Places are limited – call Croí now on 091-544310 to book your free appointment.

A collaborative initiative by the Clinical Research Facility, Galway (CRFG), supported by Croí, the Department of Cardiology, GUH; and the National University of Ireland, Galway – Supporting research and public education.

Cajun Salmon Salad

Salmon and other oily fish such as mackerel, herring, trout and sardines are a great source of polyunsaturated fats which can help lower bad (LDL) cholesterol. You should try to include some oily fish in your diet at least once or twice a week. This recipe for Cajun Salmon Salad is a quick and easy lunch or dinner option!

 

 

 

Ingredients – Serves 1:

  • 1 salmon fillet
  • Cajun spice
  • Handful Mixed leaves
  • Handful Green beans
  • 4-5 Asparagus spears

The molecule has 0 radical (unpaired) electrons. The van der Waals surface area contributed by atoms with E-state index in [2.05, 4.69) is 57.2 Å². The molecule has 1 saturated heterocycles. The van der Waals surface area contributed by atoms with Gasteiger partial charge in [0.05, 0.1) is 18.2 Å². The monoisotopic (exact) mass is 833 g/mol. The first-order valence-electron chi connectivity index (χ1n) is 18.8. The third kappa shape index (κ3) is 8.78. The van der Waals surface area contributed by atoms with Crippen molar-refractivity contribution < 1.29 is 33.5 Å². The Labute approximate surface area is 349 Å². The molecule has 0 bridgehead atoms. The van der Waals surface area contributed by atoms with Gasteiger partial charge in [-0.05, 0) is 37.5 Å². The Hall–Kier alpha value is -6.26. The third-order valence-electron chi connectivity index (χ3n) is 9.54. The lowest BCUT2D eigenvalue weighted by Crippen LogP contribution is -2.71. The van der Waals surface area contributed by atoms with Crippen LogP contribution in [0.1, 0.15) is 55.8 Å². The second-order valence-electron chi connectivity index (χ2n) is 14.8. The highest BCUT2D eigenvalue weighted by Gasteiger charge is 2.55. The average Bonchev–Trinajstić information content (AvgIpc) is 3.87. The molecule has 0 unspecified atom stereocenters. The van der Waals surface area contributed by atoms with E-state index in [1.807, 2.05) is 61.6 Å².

• ¼ Avocado
  • 6 cherry tomatoes
  • 4 baby potatoes
  • 1 teaspoon olive oil
  • 3/4 teaspoon chopped parsley

 

  • Sprinkle some Cajun spice onto the salmon fillet and rub in.
  • Wrap the salmon in tinfoil and bake in the oven at 180C for about 12-15minutes or until cooked.
  • Boil the baby potatoes. When cooked, drizzle with 1 teaspoon olive oil and chopped parsley.
  • Boil the green beans and asparagus for a few minutes until cooked.
  • Chop the avocado and tomato into bite size pieces.
  • Mix your salad ingredients together and place your cooked salmon fillet on top.

 

Aisling Harris

Croí Cardiac and Weight Management Dietitian 

Chickpea, Avocado and Mango Salad